Entrepreneurship is booming! More companies are being started these days than at any other time that I can remember since I started this journey in 2003. As a result, there are a large number of “advisors” and “consultants” popping up all over the place. Suddenly, everyone is an expert in how to start a company, get sales, or raise funding. I was pitched today by an individual who wanted to assist me in operational function in my new startup Identifii. He did not seem to think that it mattered that he had never worked at a company with less than a 1000 people and had no working experience with smaller companies. Somehow he thought that the same principles would apply to a company with less than 5 people. This is becoming a common trend, I am seeing a lot more of it these days and thought I would address it.
Advice in Context
Advice given in context to a person’s personal experience or expertise is something I take very seriously. I know the few things that I am good at, but, there are a whole lot of other things where I admit I need assistance. In these cases, I turn to people with the relevant expertise to guide me and help me avoid costly mistakes. Having such people by your side acts as a catalyst and lets you leapfrog your competition and grow at a much faster trajectory.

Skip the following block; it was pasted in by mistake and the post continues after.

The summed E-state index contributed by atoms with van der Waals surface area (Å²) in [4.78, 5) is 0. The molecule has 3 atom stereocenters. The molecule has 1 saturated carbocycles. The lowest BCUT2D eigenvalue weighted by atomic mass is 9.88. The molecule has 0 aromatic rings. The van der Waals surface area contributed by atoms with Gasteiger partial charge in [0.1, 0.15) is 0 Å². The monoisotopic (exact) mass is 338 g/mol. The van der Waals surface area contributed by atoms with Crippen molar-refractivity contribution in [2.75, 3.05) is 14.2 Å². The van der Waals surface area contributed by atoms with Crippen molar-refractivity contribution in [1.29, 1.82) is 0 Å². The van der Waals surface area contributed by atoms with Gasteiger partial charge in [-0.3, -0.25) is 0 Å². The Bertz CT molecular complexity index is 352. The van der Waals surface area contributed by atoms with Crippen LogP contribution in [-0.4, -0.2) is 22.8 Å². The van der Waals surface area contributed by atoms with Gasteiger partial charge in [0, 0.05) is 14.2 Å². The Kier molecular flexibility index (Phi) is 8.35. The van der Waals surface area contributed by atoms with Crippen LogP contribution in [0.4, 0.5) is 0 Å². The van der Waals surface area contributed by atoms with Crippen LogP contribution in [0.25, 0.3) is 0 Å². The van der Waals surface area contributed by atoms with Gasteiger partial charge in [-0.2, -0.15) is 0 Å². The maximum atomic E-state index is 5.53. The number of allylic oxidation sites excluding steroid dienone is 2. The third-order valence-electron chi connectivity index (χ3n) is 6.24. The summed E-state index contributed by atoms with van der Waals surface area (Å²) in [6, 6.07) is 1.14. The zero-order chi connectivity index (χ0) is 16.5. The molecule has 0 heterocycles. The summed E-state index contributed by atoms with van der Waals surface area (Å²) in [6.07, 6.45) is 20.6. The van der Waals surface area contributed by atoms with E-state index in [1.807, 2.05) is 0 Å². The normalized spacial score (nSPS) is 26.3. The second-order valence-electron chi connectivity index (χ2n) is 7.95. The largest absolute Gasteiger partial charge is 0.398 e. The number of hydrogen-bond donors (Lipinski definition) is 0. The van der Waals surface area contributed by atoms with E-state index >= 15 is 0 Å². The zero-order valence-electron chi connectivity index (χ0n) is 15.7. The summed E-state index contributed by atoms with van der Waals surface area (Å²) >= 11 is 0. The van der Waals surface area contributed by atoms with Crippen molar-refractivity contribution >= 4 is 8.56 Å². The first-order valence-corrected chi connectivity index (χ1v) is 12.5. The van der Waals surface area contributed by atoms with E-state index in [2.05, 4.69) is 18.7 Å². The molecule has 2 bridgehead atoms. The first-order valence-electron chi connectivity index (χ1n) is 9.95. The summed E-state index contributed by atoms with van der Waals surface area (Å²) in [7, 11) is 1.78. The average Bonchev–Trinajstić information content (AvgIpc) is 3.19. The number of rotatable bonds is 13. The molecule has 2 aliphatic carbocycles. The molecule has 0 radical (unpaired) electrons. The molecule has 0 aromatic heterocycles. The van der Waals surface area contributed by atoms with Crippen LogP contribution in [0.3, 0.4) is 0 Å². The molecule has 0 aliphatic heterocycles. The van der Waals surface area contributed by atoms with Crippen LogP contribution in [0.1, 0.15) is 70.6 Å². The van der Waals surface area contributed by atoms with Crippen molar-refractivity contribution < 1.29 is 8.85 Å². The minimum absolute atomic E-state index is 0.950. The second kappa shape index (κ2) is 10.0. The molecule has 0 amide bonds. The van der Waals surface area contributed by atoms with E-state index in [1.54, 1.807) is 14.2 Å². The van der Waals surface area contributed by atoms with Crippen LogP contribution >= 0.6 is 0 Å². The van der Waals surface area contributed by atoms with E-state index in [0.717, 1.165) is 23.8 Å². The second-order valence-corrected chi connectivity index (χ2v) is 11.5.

There will however be many a time when you will be given advice by people who are not well equipped to give it. This is more often than not from individuals who have no hands-on experience about what you are going through, in some cases, they do not even possess the relevant basic expertise to be giving this advice. If someone is telling you how to run a business without having ever run one on their own, be careful. Getting different point of views is great, it gives you a holistic picture. Just don’t let it be the only advice you act upon.
Filters & Context
Most entrepreneurs have strong reality distortion shields on. These are necessary to keep us on even keel, because most of the time we do things that others classify as crazy and irrational. Incoming advice has the ability to start putting dents in our shields. This is both good and bad. What is important is that we control the source of all incoming advice. When the advice is from a person with hands on experience and ground experience in the area, pay attention. If it puts major dents into your shield, re-evaluate your stance. However, when the advice is from weak sources, make sure your shield does a good job of deflecting most of it.
Maintaining your balance and controlling the noise levels around you is critical for the entrepreneur. Too much unwanted noise however, has the ability and power to knock you down.